Turkey top choice to host intra-Afghan peace talks

Afghan alleged former Taliban fighters carry their weapons before handing them over as part of a government peace and reconciliation process at a ceremony in Jalalabad on February 24, 2016. More than a dozen former Taliban fighters from Nazyan district of Nangarhar province handed over their weapons as part of a peace reconciliation program. AFP PHOTO / Noorullah Shirzada (Photo by Noorullah Shirzada / AFP)

The Taliban and leading political groups in Afghanistan have agreed in principle to hold intra-Afghan peace talks at a neutral venue, preferably in Turkey, according to the Mujahedeen leader of the country.

Speaking to Anadolu Agency (AA) in an exclusive interview, Gulbuddin Hekmatyar, a veteran, presidential candidate and head of the Hezb-e-Islami party said that they want Turkey to host talks between the Taliban and Afghan political groups.

“We have shared this idea with (former Afghan President Hamid) Karzai. He agreed. I see no political party opposing it,” Hekmatyar stated.

The Mujahedeen leader underlined that the other options such as Germany, who offered to host the talks, are not welcomed because it has been fighting alongside the Americans and the U.K. with the third largest army in Afghanistan.

“However,” he added, “we are waiting for the Taliban’s formal announcement. They have in principle agreed but are waiting to first sign a deal with the U.S.”

Although they are located nearly 3,000 kilometers apart, Afghanistan and Turkey enjoy close ties dating back to the early years of the Republic of Turkey.

Turkey was the first country to open a diplomatic mission in Kabul in 1921, and both Muslim-majority countries maintain deep cultural ties, dating back to the Turkic rule of Afghanistan until the 12th century.

In response to a question regarding foreign intervention in the domestic crisis, particularly the United States’ closeness with the Taliban, Hekmatyar said that in ideal conditions, they would advise the Taliban to address the matter among each other without any foreign meddling.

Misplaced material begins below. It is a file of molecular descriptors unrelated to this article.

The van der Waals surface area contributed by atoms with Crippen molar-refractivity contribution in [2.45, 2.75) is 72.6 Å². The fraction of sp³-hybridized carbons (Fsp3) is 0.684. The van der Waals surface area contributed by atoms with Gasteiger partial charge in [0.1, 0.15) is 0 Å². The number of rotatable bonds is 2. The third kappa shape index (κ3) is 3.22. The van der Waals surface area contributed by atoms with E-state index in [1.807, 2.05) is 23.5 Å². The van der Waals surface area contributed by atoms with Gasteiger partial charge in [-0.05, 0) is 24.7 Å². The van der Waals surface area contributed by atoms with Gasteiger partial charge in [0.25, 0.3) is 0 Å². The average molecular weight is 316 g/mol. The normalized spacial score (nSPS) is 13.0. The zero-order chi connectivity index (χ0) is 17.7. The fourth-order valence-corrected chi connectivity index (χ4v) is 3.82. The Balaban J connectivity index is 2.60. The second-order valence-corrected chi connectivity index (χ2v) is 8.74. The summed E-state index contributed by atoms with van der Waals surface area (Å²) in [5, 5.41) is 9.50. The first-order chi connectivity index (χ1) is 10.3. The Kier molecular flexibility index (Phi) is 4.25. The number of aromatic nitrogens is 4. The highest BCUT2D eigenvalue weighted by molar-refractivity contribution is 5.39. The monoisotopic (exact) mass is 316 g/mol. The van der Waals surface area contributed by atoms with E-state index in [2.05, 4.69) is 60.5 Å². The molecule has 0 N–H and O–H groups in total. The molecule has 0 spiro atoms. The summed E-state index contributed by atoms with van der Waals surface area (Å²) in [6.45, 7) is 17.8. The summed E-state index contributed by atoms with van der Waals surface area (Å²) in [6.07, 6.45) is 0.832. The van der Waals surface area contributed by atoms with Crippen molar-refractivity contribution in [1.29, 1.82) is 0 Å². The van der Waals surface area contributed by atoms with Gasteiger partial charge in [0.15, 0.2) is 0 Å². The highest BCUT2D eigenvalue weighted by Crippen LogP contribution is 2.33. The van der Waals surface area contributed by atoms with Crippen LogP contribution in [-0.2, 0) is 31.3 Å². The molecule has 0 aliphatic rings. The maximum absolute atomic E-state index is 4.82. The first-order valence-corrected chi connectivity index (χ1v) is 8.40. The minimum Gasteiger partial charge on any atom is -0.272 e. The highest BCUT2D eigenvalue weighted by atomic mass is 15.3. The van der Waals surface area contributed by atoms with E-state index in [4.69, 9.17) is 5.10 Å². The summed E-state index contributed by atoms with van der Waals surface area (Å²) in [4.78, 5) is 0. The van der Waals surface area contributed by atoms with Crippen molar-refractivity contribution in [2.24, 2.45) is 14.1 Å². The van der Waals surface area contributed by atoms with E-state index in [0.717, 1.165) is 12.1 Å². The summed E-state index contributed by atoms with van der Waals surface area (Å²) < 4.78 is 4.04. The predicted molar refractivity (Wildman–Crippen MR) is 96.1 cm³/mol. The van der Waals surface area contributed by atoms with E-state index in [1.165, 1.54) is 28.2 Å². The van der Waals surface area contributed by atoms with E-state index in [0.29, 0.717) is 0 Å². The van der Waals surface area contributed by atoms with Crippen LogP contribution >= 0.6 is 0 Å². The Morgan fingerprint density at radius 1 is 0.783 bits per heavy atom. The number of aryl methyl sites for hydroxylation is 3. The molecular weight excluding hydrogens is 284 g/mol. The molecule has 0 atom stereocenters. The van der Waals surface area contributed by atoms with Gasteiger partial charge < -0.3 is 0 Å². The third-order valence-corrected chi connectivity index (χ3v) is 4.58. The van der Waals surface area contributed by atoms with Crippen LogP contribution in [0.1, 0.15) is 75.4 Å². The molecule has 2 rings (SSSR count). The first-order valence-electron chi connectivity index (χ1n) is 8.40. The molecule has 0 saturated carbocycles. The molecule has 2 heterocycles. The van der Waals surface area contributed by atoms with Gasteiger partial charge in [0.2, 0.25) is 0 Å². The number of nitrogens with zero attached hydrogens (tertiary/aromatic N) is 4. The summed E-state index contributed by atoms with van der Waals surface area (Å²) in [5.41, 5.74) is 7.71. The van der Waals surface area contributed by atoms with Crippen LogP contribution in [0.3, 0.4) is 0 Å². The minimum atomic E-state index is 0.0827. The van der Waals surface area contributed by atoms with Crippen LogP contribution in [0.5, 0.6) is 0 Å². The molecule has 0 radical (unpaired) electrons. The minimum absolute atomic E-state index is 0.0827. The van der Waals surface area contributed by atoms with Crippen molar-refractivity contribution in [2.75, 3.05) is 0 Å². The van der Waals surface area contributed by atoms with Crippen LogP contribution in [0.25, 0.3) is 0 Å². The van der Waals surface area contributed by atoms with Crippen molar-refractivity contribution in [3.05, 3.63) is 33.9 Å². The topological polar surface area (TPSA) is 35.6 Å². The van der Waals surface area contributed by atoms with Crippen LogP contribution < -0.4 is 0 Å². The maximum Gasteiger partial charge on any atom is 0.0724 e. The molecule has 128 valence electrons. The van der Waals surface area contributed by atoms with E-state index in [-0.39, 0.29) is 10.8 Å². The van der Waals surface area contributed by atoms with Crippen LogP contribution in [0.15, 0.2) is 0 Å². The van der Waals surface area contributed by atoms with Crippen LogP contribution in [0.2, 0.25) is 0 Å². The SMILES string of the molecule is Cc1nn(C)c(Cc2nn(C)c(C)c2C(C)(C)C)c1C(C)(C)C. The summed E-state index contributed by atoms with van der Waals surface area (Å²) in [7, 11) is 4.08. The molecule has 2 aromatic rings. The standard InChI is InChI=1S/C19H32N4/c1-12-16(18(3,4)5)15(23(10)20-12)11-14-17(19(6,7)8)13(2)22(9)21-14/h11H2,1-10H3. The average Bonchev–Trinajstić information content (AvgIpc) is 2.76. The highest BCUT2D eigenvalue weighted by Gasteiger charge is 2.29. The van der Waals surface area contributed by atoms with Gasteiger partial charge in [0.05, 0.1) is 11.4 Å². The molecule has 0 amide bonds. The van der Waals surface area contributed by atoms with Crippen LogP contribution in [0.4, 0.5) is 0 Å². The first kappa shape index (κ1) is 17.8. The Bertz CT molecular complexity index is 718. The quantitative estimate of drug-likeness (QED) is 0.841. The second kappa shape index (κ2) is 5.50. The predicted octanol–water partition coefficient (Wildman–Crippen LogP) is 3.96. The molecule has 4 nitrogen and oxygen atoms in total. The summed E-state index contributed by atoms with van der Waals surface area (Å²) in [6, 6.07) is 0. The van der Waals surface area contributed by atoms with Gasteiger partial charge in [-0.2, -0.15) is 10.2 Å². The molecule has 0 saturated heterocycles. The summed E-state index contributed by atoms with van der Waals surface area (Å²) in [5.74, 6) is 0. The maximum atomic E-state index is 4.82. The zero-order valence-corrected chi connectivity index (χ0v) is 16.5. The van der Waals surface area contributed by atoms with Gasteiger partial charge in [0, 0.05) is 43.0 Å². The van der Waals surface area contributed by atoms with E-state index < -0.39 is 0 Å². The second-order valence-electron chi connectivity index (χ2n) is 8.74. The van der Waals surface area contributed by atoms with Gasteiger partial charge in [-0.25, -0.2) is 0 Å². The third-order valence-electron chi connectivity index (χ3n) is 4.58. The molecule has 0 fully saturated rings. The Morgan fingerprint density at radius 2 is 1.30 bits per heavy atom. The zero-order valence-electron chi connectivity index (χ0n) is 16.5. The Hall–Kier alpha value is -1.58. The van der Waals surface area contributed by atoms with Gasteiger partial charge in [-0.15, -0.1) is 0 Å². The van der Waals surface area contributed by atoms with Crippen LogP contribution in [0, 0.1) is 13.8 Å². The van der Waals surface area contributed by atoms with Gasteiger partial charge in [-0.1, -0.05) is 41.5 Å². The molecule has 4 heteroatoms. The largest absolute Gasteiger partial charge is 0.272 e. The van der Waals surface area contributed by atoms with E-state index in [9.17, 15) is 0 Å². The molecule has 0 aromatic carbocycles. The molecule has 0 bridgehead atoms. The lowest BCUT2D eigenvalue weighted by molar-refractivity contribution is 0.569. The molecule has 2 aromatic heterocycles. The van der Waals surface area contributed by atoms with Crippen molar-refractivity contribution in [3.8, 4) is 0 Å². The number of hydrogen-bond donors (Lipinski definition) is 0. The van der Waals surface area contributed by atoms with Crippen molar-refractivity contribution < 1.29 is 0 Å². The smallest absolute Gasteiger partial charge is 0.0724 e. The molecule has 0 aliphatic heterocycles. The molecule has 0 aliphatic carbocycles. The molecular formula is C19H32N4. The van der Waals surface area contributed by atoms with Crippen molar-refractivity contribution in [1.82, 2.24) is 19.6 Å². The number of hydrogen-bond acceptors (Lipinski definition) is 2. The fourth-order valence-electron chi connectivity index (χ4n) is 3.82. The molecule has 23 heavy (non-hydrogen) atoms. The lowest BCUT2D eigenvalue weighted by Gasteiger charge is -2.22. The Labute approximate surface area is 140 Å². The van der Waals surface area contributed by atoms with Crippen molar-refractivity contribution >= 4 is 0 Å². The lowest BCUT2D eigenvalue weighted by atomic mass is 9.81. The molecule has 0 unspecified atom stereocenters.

“Anyhow, we welcome the U.S.-Taliban talks if they manage to resolve their internal problems and reach a deal. We believe the U.S. is under pressure on the battlefront, internationally and domestically. Its diplomats and soldiers too are tired of the war,” he said, adding that he is agreeing with U.S. President Donald Trump, who called the war in Afghanistan a joke “since they (Americans) achieved no objectives from it apart from the financial losses and losses of lives.”

According to Hekmatyar, now, the U.S. seems determined to leave.

“So if they have decided to (pull out) their solders in line with a proper timetable and it is going to be a complete withdrawal of troops, we welcome it. However, if there are ambiguities and an agreement (between the U.S. and the Taliban) which allows some troops to stay, or it is an agreement dictating terms about the future setup in Afghanistan, we would not accept it,” he said.

The presidential candidate further emphasized that “if the issue of compensation to the war victims is not addressed in the deal, the issues of some 3 million internally displaced persons, some 6 million refugees, residential homes destroyed in bombings, innocent people imprisoned, injured, all these war losses are not compensated, we would oppose and resist such a deal.”

Despite the recent emphasis on the matter to accelerate the process, the peace talks in Afghanistan face gridlock after the warring parties failed to choose a cease-fire and reduction in violence as a way forward.

Sources privy to the developments told AA that the Taliban is reluctant to give up their main leverage, violence, in these talks and are only inclined toward a “reduction in violence'” with little or no explanation of what this would amount to. The Afghan government, however, is standing firm on its demand for an all-out cease-fire ahead of the resumption of a formal peace conference.

In Hekmatyar’s opinion, a deal only between the U.S. and the Taliban cannot address the Afghan conflict, and all groups need to sit tighter and promise not to repeat the “deadly” mistakes of the past, not to seek foreign support against each other.

“For the future of Afghanistan, there should be no talks with the outsiders, including the U.S. No foreign country should dictate our foreign policy,” he emphasized.

Hekmatyar underlined that the thing that “destroyed” Afghanistan was foreign intervention.

“They have not helped to rebuild it. In the past, it was the Soviet Union, and now it is NATO. The foreign presence has not brought any stability, but we continue to see war, bombings and killings in their presence as well as drug addiction and poverty” he said, adding that this is why they stress that Afghans should agree internally on intra-Afghan talks, a cease-fire and elections.

He expressed his hope for the Taliban to agree with them.

“We expect and hope that they would, as they claim to be fighting for the Afghans, not foreigners, and for Islam. The Taliban has agreed on this with us (privately), for an interim setup (to oversee intra-Afghan talks and elections),” the Mujahedeen leader said.